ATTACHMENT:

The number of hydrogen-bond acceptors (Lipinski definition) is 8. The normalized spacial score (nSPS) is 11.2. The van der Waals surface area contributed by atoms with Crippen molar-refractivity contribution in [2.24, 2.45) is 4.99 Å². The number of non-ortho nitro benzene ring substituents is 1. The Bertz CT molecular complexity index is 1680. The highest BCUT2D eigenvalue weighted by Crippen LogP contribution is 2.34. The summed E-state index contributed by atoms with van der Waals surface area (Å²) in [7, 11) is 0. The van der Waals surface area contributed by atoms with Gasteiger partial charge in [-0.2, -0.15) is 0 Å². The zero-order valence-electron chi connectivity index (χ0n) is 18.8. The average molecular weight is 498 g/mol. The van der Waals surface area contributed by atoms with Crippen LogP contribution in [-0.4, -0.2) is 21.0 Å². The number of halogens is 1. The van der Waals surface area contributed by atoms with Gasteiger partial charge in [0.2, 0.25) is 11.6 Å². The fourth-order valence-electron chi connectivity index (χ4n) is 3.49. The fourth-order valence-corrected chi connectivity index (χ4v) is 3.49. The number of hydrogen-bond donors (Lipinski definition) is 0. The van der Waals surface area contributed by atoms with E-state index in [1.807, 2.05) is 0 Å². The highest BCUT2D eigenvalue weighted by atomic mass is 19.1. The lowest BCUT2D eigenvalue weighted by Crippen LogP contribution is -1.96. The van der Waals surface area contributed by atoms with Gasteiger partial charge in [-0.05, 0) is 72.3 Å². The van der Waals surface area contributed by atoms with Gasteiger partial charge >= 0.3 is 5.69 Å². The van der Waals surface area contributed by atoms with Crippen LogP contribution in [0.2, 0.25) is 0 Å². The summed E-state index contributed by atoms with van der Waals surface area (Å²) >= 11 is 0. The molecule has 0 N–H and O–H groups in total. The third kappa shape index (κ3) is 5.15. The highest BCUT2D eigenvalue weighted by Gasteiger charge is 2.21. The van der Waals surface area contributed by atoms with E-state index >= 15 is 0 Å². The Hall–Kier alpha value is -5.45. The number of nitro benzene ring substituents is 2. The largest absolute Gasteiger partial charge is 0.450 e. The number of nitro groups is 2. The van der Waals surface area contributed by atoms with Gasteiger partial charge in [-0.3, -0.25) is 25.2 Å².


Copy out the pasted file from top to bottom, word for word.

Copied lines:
The number of hydrogen-bond acceptors (Lipinski definition) is 8. The normalized spacial score (nSPS) is 11.2. The van der Waals surface area contributed by atoms with Crippen molar-refractivity contribution in [2.24, 2.45) is 4.99 Å². The number of non-ortho nitro benzene ring substituents is 1. The Bertz CT molecular complexity index is 1680. The highest BCUT2D eigenvalue weighted by Crippen LogP contribution is 2.34. The summed E-state index contributed by atoms with van der Waals surface area (Å²) in [7, 11) is 0. The van der Waals surface area contributed by atoms with Gasteiger partial charge in [-0.2, -0.15) is 0 Å². The zero-order valence-electron chi connectivity index (χ0n) is 18.8. The average molecular weight is 498 g/mol. The van der Waals surface area contributed by atoms with Crippen LogP contribution in [-0.4, -0.2) is 21.0 Å². The number of halogens is 1. The van der Waals surface area contributed by atoms with Gasteiger partial charge in [0.2, 0.25) is 11.6 Å². The fourth-order valence-electron chi connectivity index (χ4n) is 3.49. The fourth-order valence-corrected chi connectivity index (χ4v) is 3.49. The number of hydrogen-bond donors (Lipinski definition) is 0. The van der Waals surface area contributed by atoms with E-state index in [1.807, 2.05) is 0 Å². The highest BCUT2D eigenvalue weighted by atomic mass is 19.1. The lowest BCUT2D eigenvalue weighted by Crippen LogP contribution is -1.96. The van der Waals surface area contributed by atoms with Gasteiger partial charge in [-0.05, 0) is 72.3 Å². The van der Waals surface area contributed by atoms with Gasteiger partial charge >= 0.3 is 5.69 Å². The van der Waals surface area contributed by atoms with Crippen LogP contribution in [0.2, 0.25) is 0 Å². The summed E-state index contributed by atoms with van der Waals surface area (Å²) >= 11 is 0. The molecule has 0 N–H and O–H groups in total. The third kappa shape index (κ3) is 5.15. The highest BCUT2D eigenvalue weighted by Gasteiger charge is 2.21. The van der Waals surface area contributed by atoms with E-state index >= 15 is 0 Å². The Hall–Kier alpha value is -5.45. The number of nitro benzene ring substituents is 2. The largest absolute Gasteiger partial charge is 0.450 e. The number of nitro groups is 2. The van der Waals surface area contributed by atoms with Gasteiger partial charge in [-0.3, -0.25) is 25.2 Å².